GINGRICH: It's worse than that! He went to the United Nations and I think he mentions the video six times in his speech to the United Nations. This is a calculated, methodical act of dishonesty. President Obama cannot bring himself to tell the truth about radical Islam, even when it is killing Americans. I find it very...

VAN SUSTEREN: Why? Why? Why do you -- I mean...

GINGRICH: Well, you'd have to ask him why. That's a...

(CROSSTALK)

VAN SUSTEREN: He doesn't come here.

GINGRICH: That's a psychological question. I think you go back and read his Cairo speech. You read what he said when the Koran was being burned. You read what he says about this video. You read what he said about the major who killed people -- Callista and I did a movie, "America at Risk," in which we walked right through the whole Fort Hood killing.

The Obama administration has never once admitted that that was an act of Islamic radicalism.

VAN SUSTEREN: Why?

GINGRICH: Because it violates their -- because their model is that killing bin Laden ended the game. And therefore, it's over. And if you say to them, Well, gee, wasn't that a pretty big al Qaeda team in Benghazi, that disrupts all of the -- all of their arguments. And it's a little bit of a mistake that George W. Bush made when he was on the aircraft carrier with "mission accomplished."

This is a deeper, harder war that is going to go on for maybe 50 or 70 years. There are people out there who hate us. They want to destroy us. We can say we're going to give up the war. That's fine. The war may not give us up.

And I think that Obama doesn't want to deal with that. His friends on the left can't bring themselves to even talk about it. And the result is they try to cut deals with the Organization of Islamic Cooperation, which is basically dedicated to Islamist supremacy.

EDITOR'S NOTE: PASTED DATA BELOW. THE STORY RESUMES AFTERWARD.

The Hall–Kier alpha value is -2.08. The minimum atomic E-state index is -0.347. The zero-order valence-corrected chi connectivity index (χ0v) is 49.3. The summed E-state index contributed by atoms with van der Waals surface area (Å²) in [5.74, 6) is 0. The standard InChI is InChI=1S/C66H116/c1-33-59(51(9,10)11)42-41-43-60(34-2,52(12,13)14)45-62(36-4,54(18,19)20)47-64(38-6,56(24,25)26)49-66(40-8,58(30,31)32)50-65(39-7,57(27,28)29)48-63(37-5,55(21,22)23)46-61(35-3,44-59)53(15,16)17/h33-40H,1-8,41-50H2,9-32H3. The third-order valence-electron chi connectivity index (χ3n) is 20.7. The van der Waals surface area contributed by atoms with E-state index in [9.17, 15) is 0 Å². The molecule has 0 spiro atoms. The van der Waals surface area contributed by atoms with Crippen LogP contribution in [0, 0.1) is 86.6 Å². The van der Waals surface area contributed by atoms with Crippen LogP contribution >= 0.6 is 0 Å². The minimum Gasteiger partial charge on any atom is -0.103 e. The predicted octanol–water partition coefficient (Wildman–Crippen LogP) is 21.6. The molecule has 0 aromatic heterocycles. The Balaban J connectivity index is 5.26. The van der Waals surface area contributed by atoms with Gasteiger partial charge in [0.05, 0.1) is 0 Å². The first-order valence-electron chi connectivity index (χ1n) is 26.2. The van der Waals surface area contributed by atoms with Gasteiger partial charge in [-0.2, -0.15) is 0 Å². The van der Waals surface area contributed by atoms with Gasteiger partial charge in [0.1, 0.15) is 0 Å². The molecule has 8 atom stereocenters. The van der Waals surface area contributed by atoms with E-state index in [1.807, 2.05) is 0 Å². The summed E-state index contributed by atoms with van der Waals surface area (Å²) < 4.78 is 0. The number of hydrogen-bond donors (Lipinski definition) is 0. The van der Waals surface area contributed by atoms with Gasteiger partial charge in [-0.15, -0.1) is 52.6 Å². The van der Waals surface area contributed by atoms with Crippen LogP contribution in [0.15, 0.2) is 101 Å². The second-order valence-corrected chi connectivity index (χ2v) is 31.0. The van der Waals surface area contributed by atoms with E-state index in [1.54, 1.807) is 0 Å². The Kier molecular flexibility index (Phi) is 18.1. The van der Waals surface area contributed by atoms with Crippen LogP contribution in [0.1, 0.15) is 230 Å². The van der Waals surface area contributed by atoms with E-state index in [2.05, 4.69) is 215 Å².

VAN SUSTEREN: You debated Governor Romney. People say, quote, "He's a good debater." I don't know what that means. But what do you expect out of him tomorrow night? I mean, the...

GINGRICH: Well -- well...

VAN SUSTEREN: I mean, usually, whoever wins is considered a good debater (INAUDIBLE).

GINGRICH: Callista was very prescient about this. She said -- because I debated Mitt a lot, and I think most of the debates, I won. The two debates that mattered in Florida, he had done his homework. He had changed his style. He came in on offense. He stayed on offense. I could not knock him off his track.

And she said before the first debate, if he comes in and is as aggressive and as clear with Obama as he was with Newt, he's going to win. Now, what neither she nor I expected was that Obama wouldn't show up. I mean, if you go back and look at that debate, the lack of energy, the lack of focus, the lack of preparation on Obama's part was beyond anybody's...

VAN SUSTEREN: Why do you think he did that?

GINGRICH: ... wildest...

VAN SUSTEREN: I mean, he's perfectly capable of being good on his feet and being a -- you know, a strong advocate. What happened to him?

GINGRICH: I think he spent four years in the cocoon of the White House. He spent four years with people slavishly telling him, You're doing great, you're brilliant, you're wonderful, you're magnificent, that last speech was so fabulous.

And nobody went in -- and John Kerry I think probably, who's a pretty good debater -- nobody broke through the shell and said to him, you know, This is going to be one on one, and frankly, you're in real danger of having somebody kick your tail and you better go in there at full speed because Mitt Romney -- people forget Romney went to the Harvard Business School and Harvard Law School in parallel at the same time.

This is a smart, hard-working, disciplined person. And he wants to be president. And he looked the other night like a guy who wants to be president. And Obama looked a little bit like George H.W. Bush in 1992 looking at his watch. And you had the sense from Obama that, oh, if you want to make him president again, he'll be glad to serve, but it's not a big deal.

His closing was -- was verged on pathos. I mean, if you watch his closing -- you know, they say, you know, It's your turn, and he kind of goes, Well, you know, I said four years ago I wouldn't be perfect, and I guess Governor Romney would agree I haven't been perfect and -- but you know, I -- there are a lot of things I'd like to do, if you'd like me to do them.

I mean, look at the body language and the tone and the lack of energy in that closing statement. This is a guy who's been beaten. He knows he's been beaten and he just wants to get off stage.

VAN SUSTEREN: Mr. Speaker, thank you, sir.

GINGRICH: Good to be with you.

VAN SUSTEREN: Nice to see you.